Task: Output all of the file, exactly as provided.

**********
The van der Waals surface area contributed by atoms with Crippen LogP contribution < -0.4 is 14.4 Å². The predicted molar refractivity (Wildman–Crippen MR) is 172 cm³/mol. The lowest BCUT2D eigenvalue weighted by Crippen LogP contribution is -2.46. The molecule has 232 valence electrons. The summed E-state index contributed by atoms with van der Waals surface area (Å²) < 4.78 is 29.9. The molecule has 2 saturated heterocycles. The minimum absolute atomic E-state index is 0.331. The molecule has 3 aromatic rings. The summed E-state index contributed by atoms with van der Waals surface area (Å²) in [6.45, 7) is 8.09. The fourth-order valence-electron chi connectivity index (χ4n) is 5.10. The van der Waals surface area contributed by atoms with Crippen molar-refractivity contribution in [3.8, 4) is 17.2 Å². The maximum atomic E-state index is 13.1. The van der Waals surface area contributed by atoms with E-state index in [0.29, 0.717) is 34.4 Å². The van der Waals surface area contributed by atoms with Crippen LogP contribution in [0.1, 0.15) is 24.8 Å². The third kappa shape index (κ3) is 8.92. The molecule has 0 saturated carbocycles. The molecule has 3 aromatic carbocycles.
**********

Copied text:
The van der Waals surface area contributed by atoms with Crippen LogP contribution < -0.4 is 14.4 Å². The predicted molar refractivity (Wildman–Crippen MR) is 172 cm³/mol. The lowest BCUT2D eigenvalue weighted by Crippen LogP contribution is -2.46. The molecule has 232 valence electrons. The summed E-state index contributed by atoms with van der Waals surface area (Å²) < 4.78 is 29.9. The molecule has 2 saturated heterocycles. The minimum absolute atomic E-state index is 0.331. The molecule has 3 aromatic rings. The summed E-state index contributed by atoms with van der Waals surface area (Å²) in [6.45, 7) is 8.09. The fourth-order valence-electron chi connectivity index (χ4n) is 5.10. The van der Waals surface area contributed by atoms with Crippen molar-refractivity contribution in [3.8, 4) is 17.2 Å². The maximum atomic E-state index is 13.1. The van der Waals surface area contributed by atoms with E-state index in [0.29, 0.717) is 34.4 Å². The van der Waals surface area contributed by atoms with Crippen LogP contribution in [0.1, 0.15) is 24.8 Å². The third kappa shape index (κ3) is 8.92. The molecule has 0 saturated carbocycles. The molecule has 3 aromatic carbocycles.